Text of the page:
Home Legal NewsRecent Development Jamiat-Ulama-I-Hind intervenes in petition seeking temporary ban of burial of dead bodies of COVID19 Patients

Jamiat-Ulama-I-Hind intervenes in petition seeking temporary ban of burial of dead bodies of COVID19 Patients

by Muskan
covid healthcare

An intervention application has been filed in the Supreme Court in the petition seeking temporary ban of burial at Muslim cemeteries amidst the COVID19 outbreak.

The application has been filed by the organisation Jamiat-Ulama-i-Hind who contend that banning burial of dead bodies of people who suffered from the novel coronavirus is against the tenets of Constitutional principles, vis-à-vis Right to practice one’s religion under Article 25 of the Constitution as this is an essential practice amongst the Muslims and/or Christians.

Fearing the risk of spread of COVID-19 through infected dead bodies, a Mumbai resident had moved Supreme Court seeking a stay on burials in three cemeteries near his residential area. (Pradeep Gandhy Vs. State of Maharashtra) 

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Petitioner Pradeep Gandhy has moved a Special leave petition after the Bombay High Court refused to stay the burials of deceased on 27 April.

the organisation stated, “It is submitted that the apprehension of the Petitioner herein that burial of dead bodies of those persons who were infected with COVID-19 will risk the spread of such infection in the vicinity is unfounded and that at the outset it is pertinent to mention that there is no risk of spreading of the COVID-19 virus during such burial.”

The intervention application further contends that the grievance of the petitioner is based only on unfounded “apprehensions” and henceit must not be allowed.

The application also highlighted various advisories issued by the Government of India as well as by the World Health Organisation which stated against what has been averred by the Petitioner, i.e., “the burial of persons infected with COVID19 would risk spread of infection in the neighbouring areas”

The applicant submitted, “…transmission of COVID-19 is through droplets and that there is unlikely to be an increased risk of COVID infection from a dead body to health workers or family members who follow standard precautions while handling body.”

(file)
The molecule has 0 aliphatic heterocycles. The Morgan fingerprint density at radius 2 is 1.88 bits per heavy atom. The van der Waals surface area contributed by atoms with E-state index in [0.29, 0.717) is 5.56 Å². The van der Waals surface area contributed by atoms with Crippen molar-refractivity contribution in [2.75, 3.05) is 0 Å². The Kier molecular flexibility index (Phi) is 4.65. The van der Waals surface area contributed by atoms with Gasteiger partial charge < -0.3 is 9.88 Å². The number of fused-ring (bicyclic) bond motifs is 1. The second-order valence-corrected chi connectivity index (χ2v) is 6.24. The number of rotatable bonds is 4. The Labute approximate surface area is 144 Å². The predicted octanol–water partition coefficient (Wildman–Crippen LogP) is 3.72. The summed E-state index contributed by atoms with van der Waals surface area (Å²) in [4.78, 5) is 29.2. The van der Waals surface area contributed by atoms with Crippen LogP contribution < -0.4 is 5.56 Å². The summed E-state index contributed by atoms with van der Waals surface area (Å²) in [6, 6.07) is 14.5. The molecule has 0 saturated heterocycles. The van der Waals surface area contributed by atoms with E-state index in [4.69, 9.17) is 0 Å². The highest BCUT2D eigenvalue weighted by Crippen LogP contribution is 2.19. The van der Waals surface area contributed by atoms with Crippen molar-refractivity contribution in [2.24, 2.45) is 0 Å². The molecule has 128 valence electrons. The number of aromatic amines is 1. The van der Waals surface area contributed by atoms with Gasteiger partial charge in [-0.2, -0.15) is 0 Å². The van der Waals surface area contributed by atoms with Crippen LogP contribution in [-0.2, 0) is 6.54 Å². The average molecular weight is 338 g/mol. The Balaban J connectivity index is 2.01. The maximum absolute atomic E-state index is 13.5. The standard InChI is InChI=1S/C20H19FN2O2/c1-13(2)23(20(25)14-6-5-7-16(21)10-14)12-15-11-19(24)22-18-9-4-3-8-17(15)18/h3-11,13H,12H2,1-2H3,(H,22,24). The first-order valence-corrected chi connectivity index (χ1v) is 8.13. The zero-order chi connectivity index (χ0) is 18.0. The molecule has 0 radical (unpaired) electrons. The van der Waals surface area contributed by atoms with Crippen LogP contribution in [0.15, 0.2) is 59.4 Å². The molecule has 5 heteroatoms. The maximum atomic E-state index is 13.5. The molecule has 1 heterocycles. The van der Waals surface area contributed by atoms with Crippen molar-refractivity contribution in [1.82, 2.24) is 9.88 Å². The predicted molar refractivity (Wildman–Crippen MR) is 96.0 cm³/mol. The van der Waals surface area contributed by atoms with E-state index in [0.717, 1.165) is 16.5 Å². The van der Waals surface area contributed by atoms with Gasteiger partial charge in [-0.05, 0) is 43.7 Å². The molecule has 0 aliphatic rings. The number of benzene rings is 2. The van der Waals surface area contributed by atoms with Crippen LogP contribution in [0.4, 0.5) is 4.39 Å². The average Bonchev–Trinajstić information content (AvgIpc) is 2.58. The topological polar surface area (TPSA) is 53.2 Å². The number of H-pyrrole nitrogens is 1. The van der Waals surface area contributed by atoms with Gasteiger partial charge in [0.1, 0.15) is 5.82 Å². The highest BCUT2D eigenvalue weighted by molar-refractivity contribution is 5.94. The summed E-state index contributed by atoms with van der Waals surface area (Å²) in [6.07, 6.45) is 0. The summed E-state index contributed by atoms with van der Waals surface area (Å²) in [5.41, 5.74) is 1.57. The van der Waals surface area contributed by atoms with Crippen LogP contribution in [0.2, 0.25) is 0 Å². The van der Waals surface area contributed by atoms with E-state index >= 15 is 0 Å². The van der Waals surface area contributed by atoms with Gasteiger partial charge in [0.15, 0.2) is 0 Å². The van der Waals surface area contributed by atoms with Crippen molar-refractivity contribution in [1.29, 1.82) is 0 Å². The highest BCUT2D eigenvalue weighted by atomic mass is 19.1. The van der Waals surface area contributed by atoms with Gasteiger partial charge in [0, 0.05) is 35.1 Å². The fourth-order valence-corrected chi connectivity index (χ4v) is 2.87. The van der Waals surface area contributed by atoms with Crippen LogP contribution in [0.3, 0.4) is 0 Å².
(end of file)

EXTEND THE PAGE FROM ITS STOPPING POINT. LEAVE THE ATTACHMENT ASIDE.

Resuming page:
In this backdrop, it has also been highlighted that if basic and proper guidelines while conducting burials are followed including sensitisation of Crematorium, burial ground staff, following basic practices of hand hygiene and precautions; transmission of infection cannot happen.

 Precautions prescribed by WHO in case the burial being done solely by family members in case of deaths at home, such as not touching or kissing the body after it has been prepared as per custom for burial, keeping people who have underlying illnesses, children and older people away from etc were stated.

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Further, applicant contended that Guidelines enunciate “religious rituals such as reading from religious scripts, sprinkling holy water and any other last rites that not require touching of the body” could allowed for conducting last rites.

Applicant also emphasised on the myths that people who have died of a communicable disease, must be creamted. Regarding these as misconception it was submitted that,

“It is a common myth that persons who have died of a communicable disease should be cremated, but this is not true. Cremation is a matter of cultural choice and available resources.”

Lastly, the Applicant also draws international comparisons with USA, UK, Italy, Canada & Middle Eastern countries whereby it stated that no such “increased risk of spread of COVID19 virus has been highlighted by these nations”

Intervention application has been filed on behalf of Advocate Ejaz Maqbool.

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